South Louisiana's Boudin Cookoff takes a day to celebrate a regional specialty.
by Erin Z. Bass If you're looking for boudin paradise, travel no further than South Louisiana. Sure, the region's known for its crawfish, gumbo and etouffees, but a lesser known delicacy that comes stuffed in a sausage casing represents Cajun cooking at its best. Defined as a mixture of cooked rice, meat, onions, green onions and seasonings that is pulverized in a meat grinder and then stuffed into a sausage casing, a link of boudin is the snack of choice in the region. You can find it at gas stations, mom and pop restaurants, meat markets, the grocery store. Boudin is great with eggs for breakfast, as a side dish or with the stuffing taken out and formed into a ball and then fried. And now, once a year, this regional specialty gets its own day to celebrate.
Lafayette, Louisiana's, third-annual Boudin Cookoff took place October 16 this year. Twenty-one of the area's top boudin shops (one from as far as Pensacola, Florida) came out to Parc Sans Souci with their steamers and fryers, vying for the title of "Boudin Master." For 50 cents a taste, attendees had the opportunity
In case y'all haven't noticed, it's state fair time across the South! We've already written about the State Fair of Texas - how could we resist its tendency to deep fry everything? - but also starting this week are the Mississippi State Fair and Arkansas State Fair. And South Carolina's State Fair kicks off October 13, North Carolina's October 14 and Louisiana's October 21. State fairs are a great way to get back in touch with your state's roots and its agricultural side.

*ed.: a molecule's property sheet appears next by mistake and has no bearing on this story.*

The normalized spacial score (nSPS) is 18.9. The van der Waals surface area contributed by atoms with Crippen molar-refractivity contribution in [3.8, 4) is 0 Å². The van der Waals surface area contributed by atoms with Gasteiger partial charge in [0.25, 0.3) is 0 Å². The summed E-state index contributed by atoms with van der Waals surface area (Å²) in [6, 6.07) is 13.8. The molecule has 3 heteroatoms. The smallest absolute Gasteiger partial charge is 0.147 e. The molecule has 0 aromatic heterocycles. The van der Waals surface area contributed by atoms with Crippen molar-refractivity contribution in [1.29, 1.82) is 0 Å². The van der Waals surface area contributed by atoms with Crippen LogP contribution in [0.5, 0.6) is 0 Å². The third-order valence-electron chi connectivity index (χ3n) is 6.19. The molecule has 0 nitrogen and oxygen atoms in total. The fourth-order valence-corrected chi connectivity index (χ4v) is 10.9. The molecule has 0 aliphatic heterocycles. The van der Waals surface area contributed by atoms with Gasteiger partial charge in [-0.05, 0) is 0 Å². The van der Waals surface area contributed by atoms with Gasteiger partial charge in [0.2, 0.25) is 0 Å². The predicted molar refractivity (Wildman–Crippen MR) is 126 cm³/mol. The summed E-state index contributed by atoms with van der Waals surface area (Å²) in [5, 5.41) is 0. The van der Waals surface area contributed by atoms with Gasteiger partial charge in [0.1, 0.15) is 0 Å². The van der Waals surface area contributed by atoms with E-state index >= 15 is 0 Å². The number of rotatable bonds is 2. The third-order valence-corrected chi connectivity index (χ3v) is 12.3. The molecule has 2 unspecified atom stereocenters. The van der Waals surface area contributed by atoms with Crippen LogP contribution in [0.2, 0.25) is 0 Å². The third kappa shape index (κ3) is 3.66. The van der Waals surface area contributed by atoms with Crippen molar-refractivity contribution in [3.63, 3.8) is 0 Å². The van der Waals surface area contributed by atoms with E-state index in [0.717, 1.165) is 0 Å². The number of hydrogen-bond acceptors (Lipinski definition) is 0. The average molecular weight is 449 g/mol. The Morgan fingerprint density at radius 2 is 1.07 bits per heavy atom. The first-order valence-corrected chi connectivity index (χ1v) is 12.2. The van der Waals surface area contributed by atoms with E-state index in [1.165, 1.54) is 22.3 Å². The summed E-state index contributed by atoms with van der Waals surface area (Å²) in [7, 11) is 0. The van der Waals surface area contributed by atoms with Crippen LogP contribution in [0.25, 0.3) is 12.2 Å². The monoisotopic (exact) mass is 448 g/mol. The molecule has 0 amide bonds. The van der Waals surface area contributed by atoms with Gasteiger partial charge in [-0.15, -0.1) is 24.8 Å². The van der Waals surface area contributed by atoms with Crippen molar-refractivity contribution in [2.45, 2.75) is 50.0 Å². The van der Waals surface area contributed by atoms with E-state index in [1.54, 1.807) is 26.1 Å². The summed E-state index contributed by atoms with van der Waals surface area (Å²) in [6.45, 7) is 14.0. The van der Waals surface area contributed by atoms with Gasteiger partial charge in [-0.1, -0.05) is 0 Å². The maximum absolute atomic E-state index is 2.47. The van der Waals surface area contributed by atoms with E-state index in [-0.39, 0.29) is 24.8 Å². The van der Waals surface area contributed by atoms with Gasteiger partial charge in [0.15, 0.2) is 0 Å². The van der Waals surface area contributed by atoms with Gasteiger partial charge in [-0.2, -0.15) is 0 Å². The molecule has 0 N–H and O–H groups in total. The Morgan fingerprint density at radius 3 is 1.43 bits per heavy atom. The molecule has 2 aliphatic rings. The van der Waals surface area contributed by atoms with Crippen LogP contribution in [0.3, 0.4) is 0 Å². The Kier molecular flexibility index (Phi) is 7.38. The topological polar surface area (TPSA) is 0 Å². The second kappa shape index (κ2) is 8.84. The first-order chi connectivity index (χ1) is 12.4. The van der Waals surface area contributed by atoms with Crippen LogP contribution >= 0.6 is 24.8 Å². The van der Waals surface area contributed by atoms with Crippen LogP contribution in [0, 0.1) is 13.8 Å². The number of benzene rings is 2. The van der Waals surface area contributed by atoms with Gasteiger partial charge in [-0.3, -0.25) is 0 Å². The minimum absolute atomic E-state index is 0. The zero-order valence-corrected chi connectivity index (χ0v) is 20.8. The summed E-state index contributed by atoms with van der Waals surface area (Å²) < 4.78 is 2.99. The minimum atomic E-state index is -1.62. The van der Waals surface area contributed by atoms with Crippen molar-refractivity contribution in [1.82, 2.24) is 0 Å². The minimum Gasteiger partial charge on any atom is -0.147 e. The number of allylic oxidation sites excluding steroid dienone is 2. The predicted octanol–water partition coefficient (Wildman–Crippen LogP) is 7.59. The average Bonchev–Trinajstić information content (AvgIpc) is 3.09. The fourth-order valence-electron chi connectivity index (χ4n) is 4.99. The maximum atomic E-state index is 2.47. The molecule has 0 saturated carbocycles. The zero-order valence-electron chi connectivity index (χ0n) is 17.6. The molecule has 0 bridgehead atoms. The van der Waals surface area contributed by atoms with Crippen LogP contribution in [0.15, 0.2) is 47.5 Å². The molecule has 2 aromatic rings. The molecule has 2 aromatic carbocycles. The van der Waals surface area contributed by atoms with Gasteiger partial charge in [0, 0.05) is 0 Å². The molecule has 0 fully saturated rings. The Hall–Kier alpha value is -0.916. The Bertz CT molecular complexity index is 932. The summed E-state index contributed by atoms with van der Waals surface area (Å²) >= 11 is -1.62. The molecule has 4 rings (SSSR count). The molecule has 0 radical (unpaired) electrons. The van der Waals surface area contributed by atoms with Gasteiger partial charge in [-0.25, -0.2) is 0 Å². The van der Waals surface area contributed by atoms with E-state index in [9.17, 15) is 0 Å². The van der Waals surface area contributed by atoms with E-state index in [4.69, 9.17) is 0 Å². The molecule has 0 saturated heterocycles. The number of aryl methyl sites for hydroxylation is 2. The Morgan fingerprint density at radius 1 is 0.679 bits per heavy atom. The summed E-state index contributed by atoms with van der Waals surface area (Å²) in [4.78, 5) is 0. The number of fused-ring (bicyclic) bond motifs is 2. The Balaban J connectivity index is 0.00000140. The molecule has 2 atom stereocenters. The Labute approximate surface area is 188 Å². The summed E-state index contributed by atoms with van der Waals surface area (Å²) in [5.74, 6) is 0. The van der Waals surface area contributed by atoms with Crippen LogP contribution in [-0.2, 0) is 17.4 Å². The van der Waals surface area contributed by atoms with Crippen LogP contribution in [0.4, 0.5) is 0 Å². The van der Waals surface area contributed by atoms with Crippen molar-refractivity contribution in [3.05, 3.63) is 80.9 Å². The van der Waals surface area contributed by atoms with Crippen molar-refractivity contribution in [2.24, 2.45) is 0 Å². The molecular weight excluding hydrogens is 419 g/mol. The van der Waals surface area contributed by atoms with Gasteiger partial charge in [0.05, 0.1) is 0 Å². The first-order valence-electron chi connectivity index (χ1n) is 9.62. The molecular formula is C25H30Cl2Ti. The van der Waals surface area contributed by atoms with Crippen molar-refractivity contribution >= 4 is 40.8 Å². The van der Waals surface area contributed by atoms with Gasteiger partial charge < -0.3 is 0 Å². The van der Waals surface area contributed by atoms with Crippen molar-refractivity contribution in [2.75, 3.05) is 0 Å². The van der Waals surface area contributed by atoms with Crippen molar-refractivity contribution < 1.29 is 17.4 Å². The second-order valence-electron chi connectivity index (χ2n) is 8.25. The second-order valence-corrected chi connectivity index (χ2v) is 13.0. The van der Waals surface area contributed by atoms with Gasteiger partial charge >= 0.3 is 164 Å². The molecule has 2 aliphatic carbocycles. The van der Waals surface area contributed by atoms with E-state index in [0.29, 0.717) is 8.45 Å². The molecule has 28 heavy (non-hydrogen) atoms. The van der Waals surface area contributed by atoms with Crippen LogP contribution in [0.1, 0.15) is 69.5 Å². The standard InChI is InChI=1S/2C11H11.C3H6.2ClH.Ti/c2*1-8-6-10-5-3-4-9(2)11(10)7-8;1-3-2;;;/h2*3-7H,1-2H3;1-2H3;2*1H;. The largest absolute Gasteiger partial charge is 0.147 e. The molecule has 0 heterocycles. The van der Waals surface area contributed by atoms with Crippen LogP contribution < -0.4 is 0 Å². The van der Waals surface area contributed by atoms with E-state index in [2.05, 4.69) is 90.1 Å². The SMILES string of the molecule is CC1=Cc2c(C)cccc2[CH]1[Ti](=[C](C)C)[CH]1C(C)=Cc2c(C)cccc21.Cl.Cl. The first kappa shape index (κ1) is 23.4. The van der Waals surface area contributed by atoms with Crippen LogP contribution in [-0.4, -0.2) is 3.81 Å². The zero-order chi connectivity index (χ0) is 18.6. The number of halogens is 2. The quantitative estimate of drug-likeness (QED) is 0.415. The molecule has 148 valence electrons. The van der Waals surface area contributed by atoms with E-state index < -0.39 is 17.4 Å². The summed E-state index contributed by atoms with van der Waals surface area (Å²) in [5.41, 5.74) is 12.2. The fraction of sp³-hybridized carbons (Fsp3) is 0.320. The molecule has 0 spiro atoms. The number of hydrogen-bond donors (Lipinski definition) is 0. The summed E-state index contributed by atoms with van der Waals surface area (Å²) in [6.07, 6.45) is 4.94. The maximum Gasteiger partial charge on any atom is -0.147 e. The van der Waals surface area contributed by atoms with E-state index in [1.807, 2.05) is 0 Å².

In North Carolina, a 10-day competition awards the individual or group who best exemplifies the state's musical heritage. And agricultural exhibits display food products from across the state and antique farm machinery. Louisiana's fair dates to 1906 and features over 60 rides, an antique tractor pull, several livestock competitions and specialties like cookie dough, chicken and shrimp on a stick. In Arkansas, you'll find competitions for needlework, baked goods, horticulture, crafts and food preservation, plus amateur and commercial wine competitions. This fair's livestock department includes showings of cattle, swine, poultry, sheep, goats, rabbits and lambs.
Mississippi's got an antique and classic car show, beard growing contest, biscuit making booth and a bluegrass and gospel show. In South Carolina, Southern
Starting this weekend, the State Fair of Texas delivers big on food and fun in the “Fried Food Capital of Texas.”
by Amanda Burleigh
Bigger is better at the annual State Fair of Texas. This year is sure to bring bigger crowds, bigger attractions, bigger calories and bigger fun to Fair Park in Dallas.